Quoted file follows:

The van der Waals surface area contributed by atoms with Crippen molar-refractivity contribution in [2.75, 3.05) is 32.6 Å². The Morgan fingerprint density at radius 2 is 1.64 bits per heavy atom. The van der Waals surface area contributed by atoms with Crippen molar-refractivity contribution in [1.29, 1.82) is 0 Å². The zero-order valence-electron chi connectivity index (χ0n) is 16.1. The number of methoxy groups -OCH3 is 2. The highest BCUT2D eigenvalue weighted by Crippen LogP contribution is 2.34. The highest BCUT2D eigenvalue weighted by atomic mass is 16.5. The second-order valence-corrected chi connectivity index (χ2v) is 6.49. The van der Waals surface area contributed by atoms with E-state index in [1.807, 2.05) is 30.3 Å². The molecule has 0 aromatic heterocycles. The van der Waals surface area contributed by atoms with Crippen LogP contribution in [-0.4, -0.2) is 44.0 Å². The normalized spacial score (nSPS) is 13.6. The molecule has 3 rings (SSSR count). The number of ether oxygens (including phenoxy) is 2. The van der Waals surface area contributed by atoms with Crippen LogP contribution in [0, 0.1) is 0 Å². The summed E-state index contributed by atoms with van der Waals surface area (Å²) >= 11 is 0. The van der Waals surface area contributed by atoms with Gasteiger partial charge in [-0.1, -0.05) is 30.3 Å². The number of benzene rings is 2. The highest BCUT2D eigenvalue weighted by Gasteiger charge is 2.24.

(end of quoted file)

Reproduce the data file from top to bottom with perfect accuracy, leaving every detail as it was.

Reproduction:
The van der Waals surface area contributed by atoms with Crippen molar-refractivity contribution in [2.75, 3.05) is 32.6 Å². The Morgan fingerprint density at radius 2 is 1.64 bits per heavy atom. The van der Waals surface area contributed by atoms with Crippen molar-refractivity contribution in [1.29, 1.82) is 0 Å². The zero-order valence-electron chi connectivity index (χ0n) is 16.1. The number of methoxy groups -OCH3 is 2. The highest BCUT2D eigenvalue weighted by Crippen LogP contribution is 2.34. The highest BCUT2D eigenvalue weighted by atomic mass is 16.5. The second-order valence-corrected chi connectivity index (χ2v) is 6.49. The van der Waals surface area contributed by atoms with E-state index in [1.807, 2.05) is 30.3 Å². The molecule has 0 aromatic heterocycles. The van der Waals surface area contributed by atoms with Crippen LogP contribution in [-0.4, -0.2) is 44.0 Å². The normalized spacial score (nSPS) is 13.6. The molecule has 3 rings (SSSR count). The number of ether oxygens (including phenoxy) is 2. The van der Waals surface area contributed by atoms with Crippen LogP contribution in [0, 0.1) is 0 Å². The summed E-state index contributed by atoms with van der Waals surface area (Å²) >= 11 is 0. The van der Waals surface area contributed by atoms with Gasteiger partial charge in [-0.1, -0.05) is 30.3 Å². The number of benzene rings is 2. The highest BCUT2D eigenvalue weighted by Gasteiger charge is 2.24.